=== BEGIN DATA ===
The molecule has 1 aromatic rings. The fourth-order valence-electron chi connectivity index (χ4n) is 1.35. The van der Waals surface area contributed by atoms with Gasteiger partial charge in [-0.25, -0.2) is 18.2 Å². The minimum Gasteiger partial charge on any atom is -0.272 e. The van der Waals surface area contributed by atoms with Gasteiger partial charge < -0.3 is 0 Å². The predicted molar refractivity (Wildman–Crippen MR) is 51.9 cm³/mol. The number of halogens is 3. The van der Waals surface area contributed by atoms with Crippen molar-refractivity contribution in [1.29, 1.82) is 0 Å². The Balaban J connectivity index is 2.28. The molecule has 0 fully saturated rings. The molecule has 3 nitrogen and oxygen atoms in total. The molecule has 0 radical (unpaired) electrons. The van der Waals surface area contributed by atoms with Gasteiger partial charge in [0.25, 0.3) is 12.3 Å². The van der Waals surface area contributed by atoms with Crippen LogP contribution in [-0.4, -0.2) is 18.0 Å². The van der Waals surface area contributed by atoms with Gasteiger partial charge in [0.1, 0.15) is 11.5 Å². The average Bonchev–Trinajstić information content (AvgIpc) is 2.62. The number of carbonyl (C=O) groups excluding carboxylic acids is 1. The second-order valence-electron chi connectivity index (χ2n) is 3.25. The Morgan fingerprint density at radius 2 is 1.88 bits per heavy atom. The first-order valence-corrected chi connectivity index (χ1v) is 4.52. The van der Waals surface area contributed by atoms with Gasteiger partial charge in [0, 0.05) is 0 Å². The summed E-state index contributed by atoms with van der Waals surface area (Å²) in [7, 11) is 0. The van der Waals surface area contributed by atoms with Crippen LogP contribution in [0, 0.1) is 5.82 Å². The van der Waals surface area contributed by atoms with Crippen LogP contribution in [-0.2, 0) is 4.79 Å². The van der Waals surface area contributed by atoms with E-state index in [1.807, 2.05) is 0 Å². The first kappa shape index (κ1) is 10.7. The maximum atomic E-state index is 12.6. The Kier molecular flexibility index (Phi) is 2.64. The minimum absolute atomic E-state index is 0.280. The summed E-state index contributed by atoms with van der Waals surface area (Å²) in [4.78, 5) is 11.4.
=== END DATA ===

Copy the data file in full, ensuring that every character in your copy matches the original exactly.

The molecule has 1 aromatic rings. The fourth-order valence-electron chi connectivity index (χ4n) is 1.35. The van der Waals surface area contributed by atoms with Gasteiger partial charge in [-0.25, -0.2) is 18.2 Å². The minimum Gasteiger partial charge on any atom is -0.272 e. The van der Waals surface area contributed by atoms with Gasteiger partial charge < -0.3 is 0 Å². The predicted molar refractivity (Wildman–Crippen MR) is 51.9 cm³/mol. The number of halogens is 3. The van der Waals surface area contributed by atoms with Crippen molar-refractivity contribution in [1.29, 1.82) is 0 Å². The Balaban J connectivity index is 2.28. The molecule has 0 fully saturated rings. The molecule has 3 nitrogen and oxygen atoms in total. The molecule has 0 radical (unpaired) electrons. The van der Waals surface area contributed by atoms with Gasteiger partial charge in [0.25, 0.3) is 12.3 Å². The van der Waals surface area contributed by atoms with Crippen LogP contribution in [-0.4, -0.2) is 18.0 Å². The van der Waals surface area contributed by atoms with Gasteiger partial charge in [0.1, 0.15) is 11.5 Å². The average Bonchev–Trinajstić information content (AvgIpc) is 2.62. The number of carbonyl (C=O) groups excluding carboxylic acids is 1. The second-order valence-electron chi connectivity index (χ2n) is 3.25. The Morgan fingerprint density at radius 2 is 1.88 bits per heavy atom. The first-order valence-corrected chi connectivity index (χ1v) is 4.52. The van der Waals surface area contributed by atoms with Gasteiger partial charge in [0, 0.05) is 0 Å². The summed E-state index contributed by atoms with van der Waals surface area (Å²) in [7, 11) is 0. The van der Waals surface area contributed by atoms with Crippen LogP contribution in [0, 0.1) is 5.82 Å². The van der Waals surface area contributed by atoms with Crippen LogP contribution in [-0.2, 0) is 4.79 Å². The van der Waals surface area contributed by atoms with E-state index in [1.807, 2.05) is 0 Å². The first kappa shape index (κ1) is 10.7. The maximum atomic E-state index is 12.6. The Kier molecular flexibility index (Phi) is 2.64. The minimum absolute atomic E-state index is 0.280. The summed E-state index contributed by atoms with van der Waals surface area (Å²) in [4.78, 5) is 11.4.